Monday, April 16, 2007

Only Yesterday (continued). Signficant Sentences.

Significant Sentences: Only Yesterday: History of the 1920s.

"...a newly class-conscious group, the intellectuals of the country--the 'civilized minority'...were ready to take up with the latest ideas. They may be roughly...defined as the men and women who had heard of James Joyce, Proust, Cezanne, Jung, Bertrand Russell, John Dewey...Eugene O'Neill...who looked down on the movies but revered Charlie Chaplin as a great artist, could talk about relativity even if they could not understand it, knew a few of the leading complexes by name, collected early American furniture, had ideas about Progressive Education.... Few in numbers though they were, they were highly vocal and their influence not merely dominated American literature but filtered down to affect by slow degrees the thought of the entire country. " p. 161.

"...Sinclair Lewis...brought out Main Street in October 1920, and Babbitt some two years later. The effect of these two books was overwhelming. In two volumes of merciless literary photography and searing satire, Lewis revealed the ugliness of the American small town, the cultural poverty of its life, the tyranny of its mass prejudice, and the blatant vulgarity...of the booster. There were other things which he failed to reveal...but his books were all the more widely devoured for their very one-sidedness." p. 162.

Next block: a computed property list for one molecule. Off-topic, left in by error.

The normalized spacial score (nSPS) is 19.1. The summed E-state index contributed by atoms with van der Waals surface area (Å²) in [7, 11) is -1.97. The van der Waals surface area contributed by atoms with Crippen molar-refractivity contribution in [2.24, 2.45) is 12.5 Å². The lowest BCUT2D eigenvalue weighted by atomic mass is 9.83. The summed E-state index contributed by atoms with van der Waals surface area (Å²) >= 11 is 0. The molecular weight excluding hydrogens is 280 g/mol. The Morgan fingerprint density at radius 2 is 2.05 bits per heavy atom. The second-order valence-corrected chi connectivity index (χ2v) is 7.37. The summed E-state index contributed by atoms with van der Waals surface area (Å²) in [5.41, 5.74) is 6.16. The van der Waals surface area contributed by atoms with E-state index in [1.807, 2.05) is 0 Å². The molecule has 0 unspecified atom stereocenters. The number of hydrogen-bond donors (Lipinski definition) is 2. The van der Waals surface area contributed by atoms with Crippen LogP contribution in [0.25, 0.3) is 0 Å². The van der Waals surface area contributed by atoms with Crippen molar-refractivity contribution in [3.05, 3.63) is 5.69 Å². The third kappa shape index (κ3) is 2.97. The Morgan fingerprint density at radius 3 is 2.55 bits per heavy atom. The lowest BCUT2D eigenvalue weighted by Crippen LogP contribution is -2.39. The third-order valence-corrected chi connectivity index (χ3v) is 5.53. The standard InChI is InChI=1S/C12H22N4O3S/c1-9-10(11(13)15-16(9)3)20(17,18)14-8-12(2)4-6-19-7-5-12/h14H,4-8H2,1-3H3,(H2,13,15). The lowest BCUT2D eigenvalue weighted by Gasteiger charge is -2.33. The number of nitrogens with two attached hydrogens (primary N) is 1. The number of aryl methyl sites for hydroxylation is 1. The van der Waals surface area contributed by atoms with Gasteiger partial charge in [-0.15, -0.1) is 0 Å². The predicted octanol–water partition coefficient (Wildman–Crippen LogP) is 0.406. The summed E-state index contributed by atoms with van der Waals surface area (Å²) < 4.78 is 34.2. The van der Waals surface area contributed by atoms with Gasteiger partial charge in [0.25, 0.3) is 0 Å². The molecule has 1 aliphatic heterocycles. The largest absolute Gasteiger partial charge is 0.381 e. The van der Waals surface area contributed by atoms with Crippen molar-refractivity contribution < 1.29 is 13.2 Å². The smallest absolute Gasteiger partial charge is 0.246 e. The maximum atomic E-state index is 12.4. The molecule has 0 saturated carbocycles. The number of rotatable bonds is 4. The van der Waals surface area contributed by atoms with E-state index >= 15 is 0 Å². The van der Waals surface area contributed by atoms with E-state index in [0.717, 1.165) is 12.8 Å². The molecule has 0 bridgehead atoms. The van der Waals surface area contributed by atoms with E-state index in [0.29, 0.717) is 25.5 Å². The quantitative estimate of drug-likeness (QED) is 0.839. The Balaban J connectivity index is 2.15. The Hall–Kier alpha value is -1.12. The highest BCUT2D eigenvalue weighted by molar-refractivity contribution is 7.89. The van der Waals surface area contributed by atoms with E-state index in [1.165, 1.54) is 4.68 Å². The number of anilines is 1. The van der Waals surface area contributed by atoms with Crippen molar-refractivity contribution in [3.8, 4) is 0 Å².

"[Mencken] brought to his offensive against the low-brows an unparalleled vocabulary of invective. He pelted his enemies with words and phrases like mountebank, charlatan, swindler, numskull, swine, withch-burner, homo boobiens and imbecile." 164.

"In any cafe in Paris one might find an American expatriate thanking his stars that he was free from standardization at last, oblivious of the fact that there was no more standardized insitituion even in the land of automobiles and the radio than the French sidewalk cafe." p. 168.

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